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Date: February 4, 2013
GSB Press Release

The Minority Media and Telecommunications Council recently held its 4th Annual Broadband and Social Justice Summit, including its Socil Justice Awards Reception.  This year, MMTC honored several social justice activists who have made strides in increasing equality in the digital landscape, followed by a recognition of its Law Fellows.

Brimming with pride and unwavering conviction to advance their respective causes, the awardees shared their unique achievements with the night’s attendees.

Comcast Executive Vice President David L. Cohen accepted the Champion of Digital Equality Award, making him the second in a growing list of distinguished honorees.

After thanking MMTC for the award via video, Cohen spoke on Comcast’s efforts to close the digital divide. He discussed the impact of advocacy around technology access and social equity.

“Sadly, Dr. King did not get to see the flowering of the digital age but he clearly understood the tight link between social justice and economic justice and today the issue of broadband Internet access, implicates both,” Cohen said.

Cohen also mentioned the investments Comcast has made to reduce the digital access gap through its Internet Essentials program. Internet Essentials is a comprehensive broadband adoption program, providing low-cost broadband service, with the option to purchase a full-service Internet ready computer for less than $150.00.  The service also includes multiple options for digital literacy training, including print resources, online programs and, in-person training.  Durring his acceptance, Cohen highlighted some of the Internet Essentials program’s successes, which include over more than 400,000 low-income families who signed up to receive an Internet connection through the program in 2011.

Kristal High, Editor-In-Chief of Politic365, a leading online magazine for politics and policy related to people of color, hosted the reception ceremonies. High’s remarks throughout the ceremony focused participants’ attention on the significance of broadband as a means through which social justice can be obtained in our society and on the link between socially aware communications policy and healthy societies.

FCC Commissioner Mignon Clyburn presented the awards for Digital Media Pioneers. The four awardees included the author of the Wright petition, Martha Reed-Wright; filmmaker Ava DuVernay, and the joint coalitions of the Campaign for Prison Phone Justice and the Prison Phone Rates Collaborative.

Clyburn highlighted the prison payphone issue, discussing the enormous challenge it presents to American families to simply stay connected. Clyburn mentioned the Notice of Proposed Rulemaking issued by the FCC at the end of 2012, which answers the Wright Petition’s call for action. The audience learned from her remarks that making a call to a prison costs can be up to 15 times higher than a regular call. It costs more to call Thailand, Clyburn said, than to call an inmate within the states.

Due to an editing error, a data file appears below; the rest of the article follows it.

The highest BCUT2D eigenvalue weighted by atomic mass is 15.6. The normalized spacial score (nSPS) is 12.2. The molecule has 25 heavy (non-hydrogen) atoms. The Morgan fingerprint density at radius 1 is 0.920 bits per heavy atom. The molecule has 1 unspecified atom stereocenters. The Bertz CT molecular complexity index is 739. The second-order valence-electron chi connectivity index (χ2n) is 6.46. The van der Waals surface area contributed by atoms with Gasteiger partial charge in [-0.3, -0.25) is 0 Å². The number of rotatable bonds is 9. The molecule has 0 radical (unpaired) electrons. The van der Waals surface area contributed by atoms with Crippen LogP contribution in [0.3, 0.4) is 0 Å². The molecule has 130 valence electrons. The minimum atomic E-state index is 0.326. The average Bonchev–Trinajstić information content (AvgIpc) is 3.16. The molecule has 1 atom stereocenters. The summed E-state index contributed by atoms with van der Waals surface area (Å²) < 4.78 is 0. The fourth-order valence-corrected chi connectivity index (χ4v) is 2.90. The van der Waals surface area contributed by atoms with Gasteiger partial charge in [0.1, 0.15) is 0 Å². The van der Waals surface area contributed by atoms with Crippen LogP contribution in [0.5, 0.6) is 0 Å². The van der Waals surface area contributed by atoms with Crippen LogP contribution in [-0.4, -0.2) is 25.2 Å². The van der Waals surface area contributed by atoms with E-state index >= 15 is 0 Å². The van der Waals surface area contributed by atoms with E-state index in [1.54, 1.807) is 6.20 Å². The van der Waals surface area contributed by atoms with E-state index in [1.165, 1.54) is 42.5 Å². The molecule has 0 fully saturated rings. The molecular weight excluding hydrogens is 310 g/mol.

After the awards segment of the reception, Erwin Krasnow, chair of MMTC’s Mentorship Committee, highlighted MMTC’s three senior attorneys and law fellows.  He began by introducing MMTC’s most senior attorney, Cathy Hughes Fellow Joycelyn James.

“[Minority] participation in media, EEO, ownership diversity, are all critically important, and honestly part of the reason I wanted to be a communications attorney to begin with,” James said.  “But later I discovered no one was doing quite what MMTC does working at the intersection of civil rights and telecom policy.  And this is one of the reasons I’ve considered it an honor to have held all three of the fellowships [MMTC offers.]”

Krasnow next introduced Jacqueline Clary, senior attorney and holder of MMTC’s John W. Jones Fellowship.

“I was fortunate to join MMTC just as the FCC began developing its National Broadband Plan,” Clary said.  “It’s been an amazing experience to watch the industry change and the scope of MMTC’s mission expand, but it’s been an even bigger privilege to start my career influencing civil rights policy by leading comments [with the FCC] on a broad array of issues, including spectrum and media ownership.”

Krasnow then introduced Latoya Livingston, senior attorney and holder of the Earle K. Moore Fellowship.

“I joined MMTC full-time in October of 2010,” said Livingston, “and it was the best decision that [I’ve] ever made.  Personally, I’ve chaired comments filed before the FCC and met with commissioners, their staff, and congressmen and women, all practicing law in a field that seems natural to me.”

In addition to his current roles as partner at Garvey, Schubert, Barer, and MMTC board member, Krasnow recently joined the newly formed MMTC Mentorship Committee as its chair.  To end the reception,  MMTC Vice President and COO Maurita Coley Coley presented Krasnow with a surprise gift and tearful remarks, reflecting upon her own mentorship experience with him.

“Erwin was my very first mentor in the communications industry,” she said.  “[His] mentoring skills are absolutely amazing. I have Erwin to credit for my having the confidence in myself, in my ideas, in my creativity, and not being afraid to say whatever I felt was important, and that really took me far in my career.  And I just say that, at MMTC, we’re so happy that Erwin has stepped up to mentor the next generation of young lawyers.”

Author: DeVan Hankerson on January 27, 2013

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